My work represents an ongoing dialogue between the sophistication of modern technical processes and the serendipity of centuries-old low-firing techniques.
In the early part of my career, I mainly produced functional ware for the table but during the 1990s I started focusing on low-firing techniques. Pit firing, saggar smoke firing and particularly Raku. I then started creating non-functional and decorative vessels for display.
In 2003 I obtained the degree B Tech Ceramic Design and became very interested in sculptural vessels. One of the themes I was exploring during my studies was to create woven-like pieces in clay. I also started using the “terra sigilata” technique extensively. This involves applying a very fine clay slip to the object instead of using glazes.
The wide palette of colour and design possibilities inherent to the low-fire processes has been of ongoing interest to me. Historically fireclay containers, made from heavily grogged clay, known as saggars were used to protect delicately glazed ware from fly ash that would otherwise ruin the work when fired in wood- and coal-fired kilns. By contrast, for contemporary studio potters, the use of saggars is one of inclusion, not exclusion, in that the ceramic forms are fired in a closed container to act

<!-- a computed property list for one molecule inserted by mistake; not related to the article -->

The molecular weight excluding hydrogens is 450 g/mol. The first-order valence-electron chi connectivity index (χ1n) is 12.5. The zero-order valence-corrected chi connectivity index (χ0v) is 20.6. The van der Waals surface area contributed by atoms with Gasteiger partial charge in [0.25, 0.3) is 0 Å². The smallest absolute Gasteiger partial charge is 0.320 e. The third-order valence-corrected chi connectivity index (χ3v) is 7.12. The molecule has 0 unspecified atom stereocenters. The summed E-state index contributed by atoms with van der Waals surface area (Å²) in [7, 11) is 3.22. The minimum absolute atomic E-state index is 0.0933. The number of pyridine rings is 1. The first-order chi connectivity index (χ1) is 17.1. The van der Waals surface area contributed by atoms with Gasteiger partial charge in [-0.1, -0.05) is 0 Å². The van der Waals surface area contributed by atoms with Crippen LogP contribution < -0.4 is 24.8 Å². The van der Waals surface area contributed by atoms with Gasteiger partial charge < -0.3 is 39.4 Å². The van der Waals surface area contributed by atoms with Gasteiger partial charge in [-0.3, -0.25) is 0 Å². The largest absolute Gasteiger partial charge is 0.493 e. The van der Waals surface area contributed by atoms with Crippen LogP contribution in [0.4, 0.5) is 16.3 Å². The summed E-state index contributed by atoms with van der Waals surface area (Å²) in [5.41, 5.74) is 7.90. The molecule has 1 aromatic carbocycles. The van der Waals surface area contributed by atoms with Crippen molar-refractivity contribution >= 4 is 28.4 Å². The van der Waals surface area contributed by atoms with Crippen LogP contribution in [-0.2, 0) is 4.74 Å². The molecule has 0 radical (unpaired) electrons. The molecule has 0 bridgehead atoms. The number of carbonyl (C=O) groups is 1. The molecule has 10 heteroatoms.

as a chamber to trap different atmospheric effects. By adding coarse salts, metallic oxides and sulphates to the organic smoking materials, the fuming chemicals create a diversity of colours and patterns not possible in other firing processes.
Raku or pit firing also blackens the pieces in ways that are unpredictable and uncontrollable. The desired result is of timeless mystery.